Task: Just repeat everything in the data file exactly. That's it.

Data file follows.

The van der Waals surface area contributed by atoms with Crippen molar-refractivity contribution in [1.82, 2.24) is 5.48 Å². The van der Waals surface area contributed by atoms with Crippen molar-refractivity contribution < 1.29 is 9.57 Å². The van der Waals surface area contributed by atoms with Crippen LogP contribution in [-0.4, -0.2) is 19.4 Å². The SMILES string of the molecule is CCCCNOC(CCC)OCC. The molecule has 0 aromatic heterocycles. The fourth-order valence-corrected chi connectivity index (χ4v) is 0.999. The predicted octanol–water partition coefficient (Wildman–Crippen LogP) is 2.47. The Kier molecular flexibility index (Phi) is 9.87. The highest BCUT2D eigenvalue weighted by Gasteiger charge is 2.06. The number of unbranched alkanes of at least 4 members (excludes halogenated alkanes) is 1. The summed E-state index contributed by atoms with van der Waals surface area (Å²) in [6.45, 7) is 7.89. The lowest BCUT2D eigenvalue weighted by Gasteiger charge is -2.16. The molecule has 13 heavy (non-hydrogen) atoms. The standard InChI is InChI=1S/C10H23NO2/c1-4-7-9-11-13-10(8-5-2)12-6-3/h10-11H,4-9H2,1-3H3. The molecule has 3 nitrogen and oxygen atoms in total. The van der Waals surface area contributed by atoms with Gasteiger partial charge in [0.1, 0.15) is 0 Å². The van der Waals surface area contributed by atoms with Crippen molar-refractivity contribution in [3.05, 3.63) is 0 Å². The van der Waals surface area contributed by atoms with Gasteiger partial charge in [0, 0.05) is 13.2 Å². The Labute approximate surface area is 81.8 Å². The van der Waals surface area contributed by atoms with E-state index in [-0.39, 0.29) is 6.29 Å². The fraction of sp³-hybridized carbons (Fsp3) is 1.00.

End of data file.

The van der Waals surface area contributed by atoms with Crippen molar-refractivity contribution in [1.82, 2.24) is 5.48 Å². The van der Waals surface area contributed by atoms with Crippen molar-refractivity contribution < 1.29 is 9.57 Å². The van der Waals surface area contributed by atoms with Crippen LogP contribution in [-0.4, -0.2) is 19.4 Å². The SMILES string of the molecule is CCCCNOC(CCC)OCC. The molecule has 0 aromatic heterocycles. The fourth-order valence-corrected chi connectivity index (χ4v) is 0.999. The predicted octanol–water partition coefficient (Wildman–Crippen LogP) is 2.47. The Kier molecular flexibility index (Phi) is 9.87. The highest BCUT2D eigenvalue weighted by Gasteiger charge is 2.06. The number of unbranched alkanes of at least 4 members (excludes halogenated alkanes) is 1. The summed E-state index contributed by atoms with van der Waals surface area (Å²) in [6.45, 7) is 7.89. The lowest BCUT2D eigenvalue weighted by Gasteiger charge is -2.16. The molecule has 13 heavy (non-hydrogen) atoms. The standard InChI is InChI=1S/C10H23NO2/c1-4-7-9-11-13-10(8-5-2)12-6-3/h10-11H,4-9H2,1-3H3. The molecule has 3 nitrogen and oxygen atoms in total. The van der Waals surface area contributed by atoms with Gasteiger partial charge in [0.1, 0.15) is 0 Å². The van der Waals surface area contributed by atoms with Crippen molar-refractivity contribution in [3.05, 3.63) is 0 Å². The van der Waals surface area contributed by atoms with Gasteiger partial charge in [0, 0.05) is 13.2 Å². The Labute approximate surface area is 81.8 Å². The van der Waals surface area contributed by atoms with E-state index in [-0.39, 0.29) is 6.29 Å². The fraction of sp³-hybridized carbons (Fsp3) is 1.00.